By Art Noxon
Simple strategies to make it so
Make sure the space embraces acoustic music. In general, acoustic music prefers reflective, somewhat reverberant environments. Imagine an old-fashioned choir loft — a room in the balcony, with a large window opening into the congregation. It’s made out of wood, has a shiny wood floor, walls, ceiling and seating. Some 20 percent of the sound the choir makes passes directly out of the window, while the other 80 percent gets reflected off the interior walls, floor and ceiling of the semi-enclosed choir loft.
When the choir members can hear themselves and each other singing, they stay in tune and on tempo. They sing with gusto. Voices (even congregational singers) and acoustic instruments need a lot of reflected sonic ambience.
Consider your loudspeaker setup. Note that half the loudspeakers onstage are called “monitors.” They’re playing some particular form of the music towards the musician so he or she can hear what’s going on and play along with it — in time and in tune. Musicians face forward, while their monitors are set out in front of them and fire the sound backwards. Some musicians have music-making speakers onstage (often for the electric guitar and electronic drums), which usually face the congregation.
Find the house mains. These are the big speakers — one to the right of the stage and one to the left — facing into the congregation. The music congregants are supposed to hear is collected and mixed, and quality full-range musical sound is supposed to be delivered to the congregation through these speakers.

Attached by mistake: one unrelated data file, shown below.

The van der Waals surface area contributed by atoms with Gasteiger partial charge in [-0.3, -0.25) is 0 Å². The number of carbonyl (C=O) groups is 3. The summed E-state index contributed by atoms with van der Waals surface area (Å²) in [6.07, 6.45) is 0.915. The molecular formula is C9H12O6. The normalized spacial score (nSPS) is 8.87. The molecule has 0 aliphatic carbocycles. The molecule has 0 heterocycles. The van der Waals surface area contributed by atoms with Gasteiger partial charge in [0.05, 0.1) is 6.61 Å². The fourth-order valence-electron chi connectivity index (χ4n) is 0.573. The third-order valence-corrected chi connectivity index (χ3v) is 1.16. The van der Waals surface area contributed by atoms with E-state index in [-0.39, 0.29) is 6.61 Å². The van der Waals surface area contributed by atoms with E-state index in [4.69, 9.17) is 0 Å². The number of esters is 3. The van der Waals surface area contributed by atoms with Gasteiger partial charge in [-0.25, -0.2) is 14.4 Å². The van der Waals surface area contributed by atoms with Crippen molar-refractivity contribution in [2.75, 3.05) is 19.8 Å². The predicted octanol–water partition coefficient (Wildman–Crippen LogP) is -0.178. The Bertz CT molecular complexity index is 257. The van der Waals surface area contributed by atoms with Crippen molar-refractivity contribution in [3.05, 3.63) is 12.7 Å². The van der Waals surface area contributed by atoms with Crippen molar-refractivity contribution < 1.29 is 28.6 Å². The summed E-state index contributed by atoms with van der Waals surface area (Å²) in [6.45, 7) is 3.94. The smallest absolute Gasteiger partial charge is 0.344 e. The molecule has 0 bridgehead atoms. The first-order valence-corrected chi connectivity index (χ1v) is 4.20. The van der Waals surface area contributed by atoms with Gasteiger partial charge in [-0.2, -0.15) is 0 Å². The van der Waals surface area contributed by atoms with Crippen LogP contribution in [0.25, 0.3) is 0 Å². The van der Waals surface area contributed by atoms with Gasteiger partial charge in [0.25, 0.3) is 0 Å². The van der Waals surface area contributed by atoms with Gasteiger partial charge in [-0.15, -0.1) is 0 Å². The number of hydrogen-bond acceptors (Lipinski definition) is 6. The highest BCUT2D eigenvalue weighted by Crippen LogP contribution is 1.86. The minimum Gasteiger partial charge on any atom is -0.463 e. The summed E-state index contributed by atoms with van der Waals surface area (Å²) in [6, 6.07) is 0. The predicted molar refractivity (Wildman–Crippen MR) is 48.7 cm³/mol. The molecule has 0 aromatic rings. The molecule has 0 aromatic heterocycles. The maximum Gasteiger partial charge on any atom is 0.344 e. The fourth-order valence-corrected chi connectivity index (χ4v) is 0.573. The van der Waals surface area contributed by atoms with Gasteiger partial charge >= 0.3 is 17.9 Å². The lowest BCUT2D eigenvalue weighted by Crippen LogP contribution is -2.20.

Meet with the tech running the board; odds are that the “EQ” setting doesn’t make sense. The only sound being allowed out of the music mains is some treble, high-frequency sound. Despite the size of the speaker, the bass is essentially turned off.
Go back to the stage: All those monitors are pointed right against the front wall of the church, which reflects the monitor sounds back across the stage and into the congregation. During that round-trip, the only energy lost is high-frequency. The low-frequency energy expands with equal loudness in all directions; only the high-frequency energy can be directed by which way the speaker is pointed. What’s happening is that the stage monitor speakers are already filling the room with bass sound, and the house mains are only being used to add a little top end to make up for the lost treble going backwards from the stage monitors.
When the congregation listens to the cacophony of sounds bouncing off the front wall of the church, filling the worship space, they think this is the music they’re supposed to be listening to. In reality, it’s the part of the music they’re not supposed to hear; they’re supposed to listen to the music being played by the big main speakers.
The only way to correct this chaos is to put sound absorption on the lower portion of the front wall of the church.
Add a modesty railing around the front of the band and the choir. Put sound panels on the inside of the modesty railing as it wraps around the band speakers, and leave sound panels off the railing as it wraps around the choir. Add carpet to the floor of the praise band, and remove the carpet from under the choir.
Art Noxon — an acoustic engineer with 30 years experience in voicing worship and other acoustic spaces — owns Acoustic Sciences Corp. in Eugene, OR.